June 8, 2011

Making Things Work by Design

Tom Peters has been championing the importance of design long before it was the darling of the masses.  He has an entire section of his website devoted to posts about its importance, it is mentioned widely throughout many of his books, and he has at least one publication devoted exclusively to its value.  Moreover, his own corporate graphic identity is about as crisp and as clean a design as you could ever create, simply his name followed by an exclamation point, a simple reminder of the boldness of his ideas and the energy he brings to his work.

Yet, I've always felt his slides didn't reflect the amazing value of his content. (see the sample slide from one of his recent talks).  So some time ago I Tweeted that very observation, and this was his reply: "they work in a room, which is all I care about."  Personally, I found this an interesting definition of success: they work.  I'm not 100% sure they work as well as he might think, but Peters is in good company suggesting this as a standard for success.  It's often the reply of Craig Newmark when people suggest that Craigslist could be better designed.

Whether we be an individual speaker, a presenter talking on behalf of a multi-million dollar company, or an association volunteer speaking to a group of peers, we all have to decide the standards by which we will deem our presentation a success.  At minimum, our content and any visuals we use to support it, must indeed work.  Those attending our presentation must be able to grasp the key points we are trying to make.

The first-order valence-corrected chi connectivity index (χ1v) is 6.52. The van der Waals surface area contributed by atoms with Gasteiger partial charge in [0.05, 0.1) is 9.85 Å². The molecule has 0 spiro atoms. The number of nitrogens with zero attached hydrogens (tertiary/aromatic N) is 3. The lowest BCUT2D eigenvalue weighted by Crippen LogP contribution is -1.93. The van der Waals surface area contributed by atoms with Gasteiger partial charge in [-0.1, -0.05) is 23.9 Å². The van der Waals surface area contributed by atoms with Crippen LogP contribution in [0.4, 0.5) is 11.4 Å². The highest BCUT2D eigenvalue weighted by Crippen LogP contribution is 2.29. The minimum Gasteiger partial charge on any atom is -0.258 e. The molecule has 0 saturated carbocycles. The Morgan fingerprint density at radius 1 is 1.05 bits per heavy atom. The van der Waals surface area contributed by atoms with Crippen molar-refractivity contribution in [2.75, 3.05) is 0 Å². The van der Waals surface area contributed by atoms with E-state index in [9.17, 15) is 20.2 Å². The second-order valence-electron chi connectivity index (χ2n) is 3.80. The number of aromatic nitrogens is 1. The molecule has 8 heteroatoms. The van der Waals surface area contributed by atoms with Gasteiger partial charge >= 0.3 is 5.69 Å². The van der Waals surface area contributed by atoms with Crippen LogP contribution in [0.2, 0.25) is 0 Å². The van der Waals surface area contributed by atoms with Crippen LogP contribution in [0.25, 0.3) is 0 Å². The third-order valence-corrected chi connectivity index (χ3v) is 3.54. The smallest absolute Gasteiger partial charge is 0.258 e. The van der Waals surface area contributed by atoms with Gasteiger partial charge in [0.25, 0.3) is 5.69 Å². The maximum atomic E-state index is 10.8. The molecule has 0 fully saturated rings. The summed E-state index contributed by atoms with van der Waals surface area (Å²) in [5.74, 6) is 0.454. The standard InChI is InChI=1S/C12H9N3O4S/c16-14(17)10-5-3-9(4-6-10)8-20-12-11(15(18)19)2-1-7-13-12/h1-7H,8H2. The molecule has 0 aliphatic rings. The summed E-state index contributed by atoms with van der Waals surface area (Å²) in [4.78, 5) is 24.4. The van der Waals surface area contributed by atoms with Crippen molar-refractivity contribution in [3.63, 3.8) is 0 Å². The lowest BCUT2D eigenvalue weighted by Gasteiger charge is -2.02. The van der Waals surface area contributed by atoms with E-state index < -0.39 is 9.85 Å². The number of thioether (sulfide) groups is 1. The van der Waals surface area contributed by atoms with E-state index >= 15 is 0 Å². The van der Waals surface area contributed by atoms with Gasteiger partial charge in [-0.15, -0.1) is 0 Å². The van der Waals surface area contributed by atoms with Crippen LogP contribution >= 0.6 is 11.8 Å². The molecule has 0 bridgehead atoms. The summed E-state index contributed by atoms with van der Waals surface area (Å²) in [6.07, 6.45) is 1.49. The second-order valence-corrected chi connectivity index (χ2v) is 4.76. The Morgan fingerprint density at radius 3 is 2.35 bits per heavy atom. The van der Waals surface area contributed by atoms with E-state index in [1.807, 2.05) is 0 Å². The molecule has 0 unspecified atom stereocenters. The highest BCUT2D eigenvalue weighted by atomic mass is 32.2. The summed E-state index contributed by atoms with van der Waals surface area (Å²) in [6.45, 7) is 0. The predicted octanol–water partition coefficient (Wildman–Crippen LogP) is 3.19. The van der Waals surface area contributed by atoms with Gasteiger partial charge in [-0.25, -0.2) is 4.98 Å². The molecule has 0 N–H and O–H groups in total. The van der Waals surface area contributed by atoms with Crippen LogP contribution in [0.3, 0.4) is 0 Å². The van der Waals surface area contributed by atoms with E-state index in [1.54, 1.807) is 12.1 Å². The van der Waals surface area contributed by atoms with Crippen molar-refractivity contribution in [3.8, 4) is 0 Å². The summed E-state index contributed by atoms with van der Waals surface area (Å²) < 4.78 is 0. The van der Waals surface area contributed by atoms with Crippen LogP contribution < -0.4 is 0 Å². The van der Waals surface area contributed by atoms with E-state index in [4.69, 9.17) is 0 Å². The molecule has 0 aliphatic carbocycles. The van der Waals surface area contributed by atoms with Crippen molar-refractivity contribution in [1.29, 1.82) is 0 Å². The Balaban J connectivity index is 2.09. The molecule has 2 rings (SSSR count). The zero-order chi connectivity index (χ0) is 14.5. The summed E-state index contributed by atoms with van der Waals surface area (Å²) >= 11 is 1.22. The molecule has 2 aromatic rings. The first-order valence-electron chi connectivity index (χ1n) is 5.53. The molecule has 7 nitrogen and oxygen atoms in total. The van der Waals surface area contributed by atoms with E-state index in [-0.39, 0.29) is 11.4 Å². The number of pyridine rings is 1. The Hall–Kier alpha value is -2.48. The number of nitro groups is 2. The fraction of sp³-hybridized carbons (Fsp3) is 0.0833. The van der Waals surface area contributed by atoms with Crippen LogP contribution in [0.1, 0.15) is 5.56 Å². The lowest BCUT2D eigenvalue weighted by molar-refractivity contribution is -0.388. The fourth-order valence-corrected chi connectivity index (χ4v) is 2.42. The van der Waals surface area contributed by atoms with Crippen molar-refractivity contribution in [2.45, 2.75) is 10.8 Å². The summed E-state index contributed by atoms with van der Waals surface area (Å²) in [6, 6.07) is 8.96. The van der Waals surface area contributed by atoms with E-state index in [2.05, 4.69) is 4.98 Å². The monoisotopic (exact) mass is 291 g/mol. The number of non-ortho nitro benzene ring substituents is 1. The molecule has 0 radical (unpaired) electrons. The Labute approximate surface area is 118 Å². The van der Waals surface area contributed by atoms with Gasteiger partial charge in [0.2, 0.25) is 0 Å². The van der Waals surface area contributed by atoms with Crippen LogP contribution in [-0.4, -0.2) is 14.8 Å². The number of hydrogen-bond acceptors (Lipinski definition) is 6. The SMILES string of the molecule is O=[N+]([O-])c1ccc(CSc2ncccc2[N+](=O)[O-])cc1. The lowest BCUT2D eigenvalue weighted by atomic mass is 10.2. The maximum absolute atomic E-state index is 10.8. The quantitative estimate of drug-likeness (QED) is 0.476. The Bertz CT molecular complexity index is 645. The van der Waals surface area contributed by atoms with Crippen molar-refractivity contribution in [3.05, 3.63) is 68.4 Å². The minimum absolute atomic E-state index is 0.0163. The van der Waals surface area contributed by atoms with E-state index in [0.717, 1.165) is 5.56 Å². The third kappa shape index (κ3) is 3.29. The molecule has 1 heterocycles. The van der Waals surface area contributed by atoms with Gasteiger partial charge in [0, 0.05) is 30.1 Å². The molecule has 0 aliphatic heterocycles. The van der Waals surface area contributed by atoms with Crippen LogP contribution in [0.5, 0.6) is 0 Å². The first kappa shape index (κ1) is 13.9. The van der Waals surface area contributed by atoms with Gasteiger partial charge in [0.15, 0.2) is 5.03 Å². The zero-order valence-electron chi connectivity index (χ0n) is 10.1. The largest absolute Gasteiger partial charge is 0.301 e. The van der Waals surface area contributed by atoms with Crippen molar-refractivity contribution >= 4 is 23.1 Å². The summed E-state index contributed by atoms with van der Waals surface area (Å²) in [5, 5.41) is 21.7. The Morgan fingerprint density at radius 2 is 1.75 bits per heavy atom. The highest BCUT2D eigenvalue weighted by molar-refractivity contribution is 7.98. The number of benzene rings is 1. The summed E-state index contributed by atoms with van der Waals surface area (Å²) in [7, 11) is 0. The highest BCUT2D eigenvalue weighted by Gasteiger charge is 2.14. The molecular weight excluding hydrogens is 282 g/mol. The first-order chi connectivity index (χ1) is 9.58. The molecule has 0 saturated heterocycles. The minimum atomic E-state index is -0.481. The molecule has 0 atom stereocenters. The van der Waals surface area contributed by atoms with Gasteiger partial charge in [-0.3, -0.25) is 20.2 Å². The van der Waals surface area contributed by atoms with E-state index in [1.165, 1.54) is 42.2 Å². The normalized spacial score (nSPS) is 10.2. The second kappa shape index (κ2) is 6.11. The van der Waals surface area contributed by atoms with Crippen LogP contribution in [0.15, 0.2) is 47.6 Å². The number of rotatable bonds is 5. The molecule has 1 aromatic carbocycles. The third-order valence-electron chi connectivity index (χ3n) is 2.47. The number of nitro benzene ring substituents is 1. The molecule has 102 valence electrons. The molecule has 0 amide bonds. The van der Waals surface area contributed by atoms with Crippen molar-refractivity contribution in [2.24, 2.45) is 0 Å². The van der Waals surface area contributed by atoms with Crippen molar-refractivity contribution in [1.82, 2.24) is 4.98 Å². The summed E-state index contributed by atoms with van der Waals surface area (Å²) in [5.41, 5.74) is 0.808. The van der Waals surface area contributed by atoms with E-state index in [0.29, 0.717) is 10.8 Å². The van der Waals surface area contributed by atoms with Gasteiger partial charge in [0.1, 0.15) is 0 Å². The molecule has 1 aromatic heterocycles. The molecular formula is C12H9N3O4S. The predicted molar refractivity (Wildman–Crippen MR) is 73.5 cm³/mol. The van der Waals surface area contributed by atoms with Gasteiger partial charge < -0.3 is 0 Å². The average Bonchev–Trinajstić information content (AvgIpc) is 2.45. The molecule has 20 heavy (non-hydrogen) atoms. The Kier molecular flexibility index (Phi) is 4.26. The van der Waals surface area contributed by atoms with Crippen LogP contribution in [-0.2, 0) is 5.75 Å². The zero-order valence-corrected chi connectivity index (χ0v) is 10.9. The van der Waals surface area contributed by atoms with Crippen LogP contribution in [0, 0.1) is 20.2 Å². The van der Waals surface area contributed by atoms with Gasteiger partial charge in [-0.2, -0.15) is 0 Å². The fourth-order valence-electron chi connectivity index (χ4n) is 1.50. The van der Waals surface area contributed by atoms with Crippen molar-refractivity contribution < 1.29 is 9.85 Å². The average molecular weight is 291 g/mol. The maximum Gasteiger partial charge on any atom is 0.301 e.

But for a presentation (and all that goes with it) to also work, I believe it also must reflect the principles we espouse and the values we hope to have associated with our work.  Some presenters may see this as aspirational, I see it as fundamental.  The more consistent we are in exemplifying our identity, the more people expect all of our efforts to be in alignment with our beliefs and values.

Tom Peters is one of the most intelligent, engaging, and hard-working thought leaders we are likely to ever see.  And he has been a relentless champion of the importance of design.  As long as his substance remains strong, I'll work harder to read slides whose design I find difficult or challenging.  But I'll also continue to wonder why they don't reflect the amazing visuals that you find in his books and on his web banner.

The rest of us aren't Tom Peters, and the audiences we address may not afford us the same consideration.  If our standard for what works makes them work too hard, we may not find them sticking with us … as presenters or as leaders.  While we each can set our own internal standard for what works, ultimately those who choose to follow us will make that determination for themselves.

2 comments:

John Windsor said...

Excellent post, Jeffrey. I think Peters has a blind spot about those slides. So (next post?), what are the blind spots we each have — things we don't see that others do? That'll be my personal musing for the day...

Jeffrey Cufaude said...

Great observation John. When you mention blindspots, I immediately thought of Johari's Window and the importance of others sharing their feedback and perceptions and of us being open to them. As Meg Wheatley says so well: "We don't have to let got of what we believe, but we do need to b curious about what someone else believes."